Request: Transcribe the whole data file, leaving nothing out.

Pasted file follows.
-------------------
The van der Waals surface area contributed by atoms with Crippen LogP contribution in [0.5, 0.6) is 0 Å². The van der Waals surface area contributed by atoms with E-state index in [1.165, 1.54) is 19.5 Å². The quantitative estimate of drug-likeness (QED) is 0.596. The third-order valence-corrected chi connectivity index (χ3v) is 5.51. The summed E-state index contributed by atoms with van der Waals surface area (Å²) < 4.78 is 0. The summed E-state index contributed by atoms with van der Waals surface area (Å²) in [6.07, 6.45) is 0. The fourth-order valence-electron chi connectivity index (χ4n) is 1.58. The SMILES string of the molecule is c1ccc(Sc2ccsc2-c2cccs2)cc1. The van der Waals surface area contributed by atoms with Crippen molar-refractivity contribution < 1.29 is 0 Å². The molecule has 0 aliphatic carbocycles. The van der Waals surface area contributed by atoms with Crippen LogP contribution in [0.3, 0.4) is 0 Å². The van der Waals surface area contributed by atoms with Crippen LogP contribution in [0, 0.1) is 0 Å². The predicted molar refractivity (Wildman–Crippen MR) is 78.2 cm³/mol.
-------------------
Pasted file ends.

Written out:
The van der Waals surface area contributed by atoms with Crippen LogP contribution in [0.5, 0.6) is 0 Å². The van der Waals surface area contributed by atoms with E-state index in [1.165, 1.54) is 19.5 Å². The quantitative estimate of drug-likeness (QED) is 0.596. The third-order valence-corrected chi connectivity index (χ3v) is 5.51. The summed E-state index contributed by atoms with van der Waals surface area (Å²) < 4.78 is 0. The summed E-state index contributed by atoms with van der Waals surface area (Å²) in [6.07, 6.45) is 0. The fourth-order valence-electron chi connectivity index (χ4n) is 1.58. The SMILES string of the molecule is c1ccc(Sc2ccsc2-c2cccs2)cc1. The van der Waals surface area contributed by atoms with Crippen molar-refractivity contribution < 1.29 is 0 Å². The molecule has 0 aliphatic carbocycles. The van der Waals surface area contributed by atoms with Crippen LogP contribution in [0.3, 0.4) is 0 Å². The van der Waals surface area contributed by atoms with Crippen LogP contribution in [0, 0.1) is 0 Å². The predicted molar refractivity (Wildman–Crippen MR) is 78.2 cm³/mol.